Ethereum developers have scheduled the Berlin hard fork for April 14 at block height 12,244,000, according to the Ethereum All Core Developers meeting Friday.
The hardfork includes various optimizations for contracts including gas efficiencies, updates to how code is read by the Ethereum Virtual Machine (EVM) and other changes to protect against denial-of-service (DDOS) attacks.
The Berlin hard fork was originally scheduled for June or July 2020, but was pushed back mainly due to centralization concerns around the Geth client that most Ethereum nodes run on. Moreover, developers working on the current baselayer blockchain, often called Eth 1.x, have expressed strain from maintaining the client.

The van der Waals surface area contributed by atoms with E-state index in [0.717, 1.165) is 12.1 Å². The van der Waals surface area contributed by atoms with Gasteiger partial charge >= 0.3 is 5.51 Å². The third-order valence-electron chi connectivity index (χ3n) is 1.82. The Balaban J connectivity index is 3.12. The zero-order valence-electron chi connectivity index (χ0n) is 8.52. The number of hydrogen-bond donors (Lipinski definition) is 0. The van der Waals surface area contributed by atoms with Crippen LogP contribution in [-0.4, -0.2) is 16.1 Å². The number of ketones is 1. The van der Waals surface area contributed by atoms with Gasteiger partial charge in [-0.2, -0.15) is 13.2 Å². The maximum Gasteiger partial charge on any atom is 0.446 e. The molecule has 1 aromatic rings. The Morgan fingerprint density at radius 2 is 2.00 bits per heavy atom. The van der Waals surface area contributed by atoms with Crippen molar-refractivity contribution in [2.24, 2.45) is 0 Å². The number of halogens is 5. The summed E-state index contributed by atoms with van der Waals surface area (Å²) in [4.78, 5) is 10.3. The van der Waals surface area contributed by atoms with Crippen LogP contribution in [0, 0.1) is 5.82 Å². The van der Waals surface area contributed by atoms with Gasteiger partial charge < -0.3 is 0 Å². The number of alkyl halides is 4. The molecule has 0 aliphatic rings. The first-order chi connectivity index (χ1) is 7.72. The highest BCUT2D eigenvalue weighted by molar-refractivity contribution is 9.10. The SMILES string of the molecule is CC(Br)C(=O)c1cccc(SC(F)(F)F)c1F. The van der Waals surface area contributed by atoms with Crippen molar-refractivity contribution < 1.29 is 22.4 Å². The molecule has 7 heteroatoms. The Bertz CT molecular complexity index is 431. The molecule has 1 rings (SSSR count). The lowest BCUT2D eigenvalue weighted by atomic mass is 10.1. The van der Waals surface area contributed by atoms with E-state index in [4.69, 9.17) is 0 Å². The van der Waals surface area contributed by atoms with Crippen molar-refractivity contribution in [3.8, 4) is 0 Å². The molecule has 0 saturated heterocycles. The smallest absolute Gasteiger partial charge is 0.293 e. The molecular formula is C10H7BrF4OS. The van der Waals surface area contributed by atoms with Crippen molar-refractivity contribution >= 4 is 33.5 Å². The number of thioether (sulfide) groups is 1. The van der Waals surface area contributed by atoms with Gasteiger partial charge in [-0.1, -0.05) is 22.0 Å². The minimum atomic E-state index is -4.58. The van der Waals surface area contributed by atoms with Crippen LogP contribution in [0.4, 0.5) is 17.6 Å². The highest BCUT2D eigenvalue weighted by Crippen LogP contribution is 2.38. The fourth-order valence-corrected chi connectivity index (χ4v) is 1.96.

The Berlin hard fork has been preceded by multiple testnets. The update, which includes at least five Ethereum Improvement Proposals (EIP), will be shipped on four test networks before deployment as well.
Correction (February 19, 17:45 UTC): A previous version of this article stated Berlin included an EIP necessary for the Ethereum 2.0 merge. However, that EIP is not currently slated for inclusion.